Cheerfulness Is The Best Promoter Of Health And Is As Friendly To The Mind As To The Body/Woman In Wheelchair Touching Her Cat
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Pet of the Week, 6/19/2021, below:
Woman in wheelchair touching her cat. I think it is pleasurable for both of them!
Quote of the Week, 6/19/2021, below:
Joseph Addison once said, “Cheerfulness is the best promoter of health and is as friendly to the mind as to the body.”
To find out more about Joseph Addison, please refer to the excerpt from wikipedia, in italics, below:
Joseph Addison (1 May 1672 – 17 June 1719) was an English essayist, poet, playwright and politician. He was the eldest son of The Reverend Lancelot Addison. His name is usually remembered alongside that of his long-standing friend Richard Steele, with whom he founded The Spectator magazine. His simple prose style marked the end of the mannerisms and conventional classical images of the 17th century.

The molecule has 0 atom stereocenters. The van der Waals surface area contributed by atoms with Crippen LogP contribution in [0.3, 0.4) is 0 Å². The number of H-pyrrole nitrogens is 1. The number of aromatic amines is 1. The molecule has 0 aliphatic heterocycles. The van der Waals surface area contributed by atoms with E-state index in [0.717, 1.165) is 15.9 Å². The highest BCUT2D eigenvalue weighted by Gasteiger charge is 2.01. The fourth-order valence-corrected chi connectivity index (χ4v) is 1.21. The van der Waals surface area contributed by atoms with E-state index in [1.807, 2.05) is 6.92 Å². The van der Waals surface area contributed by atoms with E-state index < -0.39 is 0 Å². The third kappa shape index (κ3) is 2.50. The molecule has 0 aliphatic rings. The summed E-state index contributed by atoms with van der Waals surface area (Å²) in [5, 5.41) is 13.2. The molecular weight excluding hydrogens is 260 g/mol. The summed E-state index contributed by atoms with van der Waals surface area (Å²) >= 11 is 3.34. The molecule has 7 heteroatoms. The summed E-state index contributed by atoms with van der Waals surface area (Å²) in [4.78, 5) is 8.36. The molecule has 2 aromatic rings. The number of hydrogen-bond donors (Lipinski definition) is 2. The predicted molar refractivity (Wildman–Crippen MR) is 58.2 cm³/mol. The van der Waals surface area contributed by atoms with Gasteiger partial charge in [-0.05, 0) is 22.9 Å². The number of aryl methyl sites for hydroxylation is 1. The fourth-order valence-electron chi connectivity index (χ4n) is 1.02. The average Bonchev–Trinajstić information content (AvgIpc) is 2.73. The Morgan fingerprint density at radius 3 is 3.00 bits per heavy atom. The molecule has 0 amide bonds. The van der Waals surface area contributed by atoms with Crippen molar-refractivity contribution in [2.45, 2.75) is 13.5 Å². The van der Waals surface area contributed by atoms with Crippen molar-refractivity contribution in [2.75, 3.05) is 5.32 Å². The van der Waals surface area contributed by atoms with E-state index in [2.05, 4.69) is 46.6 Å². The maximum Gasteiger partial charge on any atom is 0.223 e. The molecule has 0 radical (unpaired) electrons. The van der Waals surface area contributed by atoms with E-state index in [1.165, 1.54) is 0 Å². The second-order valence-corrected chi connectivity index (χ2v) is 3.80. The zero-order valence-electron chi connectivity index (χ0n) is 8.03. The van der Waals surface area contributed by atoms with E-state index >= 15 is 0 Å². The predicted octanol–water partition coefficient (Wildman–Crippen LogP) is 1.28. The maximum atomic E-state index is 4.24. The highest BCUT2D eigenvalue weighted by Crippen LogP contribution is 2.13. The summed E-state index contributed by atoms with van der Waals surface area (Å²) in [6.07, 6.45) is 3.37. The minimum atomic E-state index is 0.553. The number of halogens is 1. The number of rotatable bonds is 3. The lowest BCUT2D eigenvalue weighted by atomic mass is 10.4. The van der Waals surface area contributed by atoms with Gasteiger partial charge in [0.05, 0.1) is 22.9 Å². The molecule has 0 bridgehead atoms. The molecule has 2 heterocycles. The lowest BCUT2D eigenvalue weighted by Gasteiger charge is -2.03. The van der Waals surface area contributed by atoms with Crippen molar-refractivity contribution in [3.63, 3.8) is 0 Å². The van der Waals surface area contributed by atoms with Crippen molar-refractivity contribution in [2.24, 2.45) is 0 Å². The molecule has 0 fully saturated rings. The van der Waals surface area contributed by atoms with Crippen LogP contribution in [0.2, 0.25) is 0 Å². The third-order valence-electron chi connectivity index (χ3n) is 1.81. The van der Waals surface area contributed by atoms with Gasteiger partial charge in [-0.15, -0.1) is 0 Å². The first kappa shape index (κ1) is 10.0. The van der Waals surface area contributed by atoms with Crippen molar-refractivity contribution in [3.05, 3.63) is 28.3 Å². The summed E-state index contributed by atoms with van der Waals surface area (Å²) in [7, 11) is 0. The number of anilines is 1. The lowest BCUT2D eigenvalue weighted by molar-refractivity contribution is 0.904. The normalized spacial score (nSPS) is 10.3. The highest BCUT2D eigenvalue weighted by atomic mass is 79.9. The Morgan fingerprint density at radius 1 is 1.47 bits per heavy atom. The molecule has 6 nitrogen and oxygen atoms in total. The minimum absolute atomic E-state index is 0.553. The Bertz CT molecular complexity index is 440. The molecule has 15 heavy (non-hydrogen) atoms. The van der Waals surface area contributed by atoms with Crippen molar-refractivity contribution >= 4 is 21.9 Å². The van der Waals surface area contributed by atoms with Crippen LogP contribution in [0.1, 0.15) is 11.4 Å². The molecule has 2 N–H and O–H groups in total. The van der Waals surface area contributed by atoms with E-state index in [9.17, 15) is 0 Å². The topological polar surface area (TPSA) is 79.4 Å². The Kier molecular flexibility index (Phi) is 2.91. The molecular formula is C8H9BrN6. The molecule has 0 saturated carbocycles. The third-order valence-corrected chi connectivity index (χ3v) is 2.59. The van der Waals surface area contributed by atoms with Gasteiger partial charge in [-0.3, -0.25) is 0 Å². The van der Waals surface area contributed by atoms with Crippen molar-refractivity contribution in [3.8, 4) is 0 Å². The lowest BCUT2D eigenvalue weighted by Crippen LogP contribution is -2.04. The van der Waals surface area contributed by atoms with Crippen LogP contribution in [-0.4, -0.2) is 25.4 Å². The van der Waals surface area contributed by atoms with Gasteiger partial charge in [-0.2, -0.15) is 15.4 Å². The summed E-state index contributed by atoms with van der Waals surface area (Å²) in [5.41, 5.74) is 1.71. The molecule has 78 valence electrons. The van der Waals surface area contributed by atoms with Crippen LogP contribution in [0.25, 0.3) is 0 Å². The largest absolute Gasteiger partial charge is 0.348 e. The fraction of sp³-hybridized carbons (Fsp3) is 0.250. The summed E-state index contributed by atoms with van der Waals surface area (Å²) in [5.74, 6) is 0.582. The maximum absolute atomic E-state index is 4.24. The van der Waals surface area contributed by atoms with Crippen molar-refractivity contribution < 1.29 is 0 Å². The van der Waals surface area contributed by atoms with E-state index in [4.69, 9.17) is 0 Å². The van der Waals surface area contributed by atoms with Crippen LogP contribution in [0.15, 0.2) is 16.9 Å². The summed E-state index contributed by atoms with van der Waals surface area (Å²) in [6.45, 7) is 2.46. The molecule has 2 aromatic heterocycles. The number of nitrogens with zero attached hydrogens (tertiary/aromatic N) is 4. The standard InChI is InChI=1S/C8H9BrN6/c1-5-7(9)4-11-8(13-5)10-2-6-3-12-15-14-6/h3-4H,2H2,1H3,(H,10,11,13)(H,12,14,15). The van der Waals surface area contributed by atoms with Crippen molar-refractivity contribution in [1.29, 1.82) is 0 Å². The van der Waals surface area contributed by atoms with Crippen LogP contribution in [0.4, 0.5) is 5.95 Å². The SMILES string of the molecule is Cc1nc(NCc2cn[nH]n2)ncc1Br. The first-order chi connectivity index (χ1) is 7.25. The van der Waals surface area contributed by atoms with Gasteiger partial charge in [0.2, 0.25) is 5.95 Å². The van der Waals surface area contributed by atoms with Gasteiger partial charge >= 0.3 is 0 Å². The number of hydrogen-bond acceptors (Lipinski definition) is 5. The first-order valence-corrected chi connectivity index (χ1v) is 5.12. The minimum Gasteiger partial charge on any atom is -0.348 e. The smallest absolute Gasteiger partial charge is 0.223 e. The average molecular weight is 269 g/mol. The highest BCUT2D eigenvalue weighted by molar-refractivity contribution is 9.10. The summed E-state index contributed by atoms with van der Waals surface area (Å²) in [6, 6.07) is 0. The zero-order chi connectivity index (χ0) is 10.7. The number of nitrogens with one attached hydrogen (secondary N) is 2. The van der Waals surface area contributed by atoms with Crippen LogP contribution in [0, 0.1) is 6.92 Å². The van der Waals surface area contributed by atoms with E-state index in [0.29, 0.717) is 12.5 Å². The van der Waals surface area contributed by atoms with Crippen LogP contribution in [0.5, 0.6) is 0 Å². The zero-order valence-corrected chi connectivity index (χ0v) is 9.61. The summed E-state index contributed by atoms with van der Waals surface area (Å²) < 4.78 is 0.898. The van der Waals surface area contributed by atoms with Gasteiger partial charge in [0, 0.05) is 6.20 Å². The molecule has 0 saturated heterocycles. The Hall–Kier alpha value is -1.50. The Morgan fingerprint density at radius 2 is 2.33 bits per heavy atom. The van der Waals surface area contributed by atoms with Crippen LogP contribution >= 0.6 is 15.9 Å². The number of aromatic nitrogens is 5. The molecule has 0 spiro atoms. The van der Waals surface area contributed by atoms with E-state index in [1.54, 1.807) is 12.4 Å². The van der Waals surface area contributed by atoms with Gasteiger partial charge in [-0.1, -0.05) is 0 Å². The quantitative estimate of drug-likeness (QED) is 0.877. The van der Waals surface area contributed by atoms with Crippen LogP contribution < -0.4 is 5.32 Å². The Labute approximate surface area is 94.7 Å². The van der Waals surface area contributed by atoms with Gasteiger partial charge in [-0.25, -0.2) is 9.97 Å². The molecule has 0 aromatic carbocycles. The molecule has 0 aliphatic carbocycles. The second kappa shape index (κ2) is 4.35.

Addison was born in Milston, Wiltshire, but soon after his birth his father, Lancelot Addison, was appointed Dean of Lichfield and the family moved into the cathedral close. His father was a scholarly English clergyman. He was educated at Charterhouse School, London, where he first met Richard Steele, and at The Queen’s College, Oxford. He excelled in classics, being specially noted for his Latin verse, and became a fellow of Magdalen College. In 1693, he addressed a poem to John Dryden, and his first major work, a book of the lives of English poets, was published in 1694. His translation of Virgil‘s Georgics was published in the same year. Dryden, Lord Somers and Charles Montague, 1st Earl of Halifax, took an interest in Addison’s work and obtained for him a pension of £300 a year to enable him to travel to Europe with a view to diplomatic employment, all the time writing and studying politics. While in Switzerland in 1702, he heard of the death of William III, an event which lost him his pension, as his influential contacts, Halifax and Somers, had lost their employment with the Crown.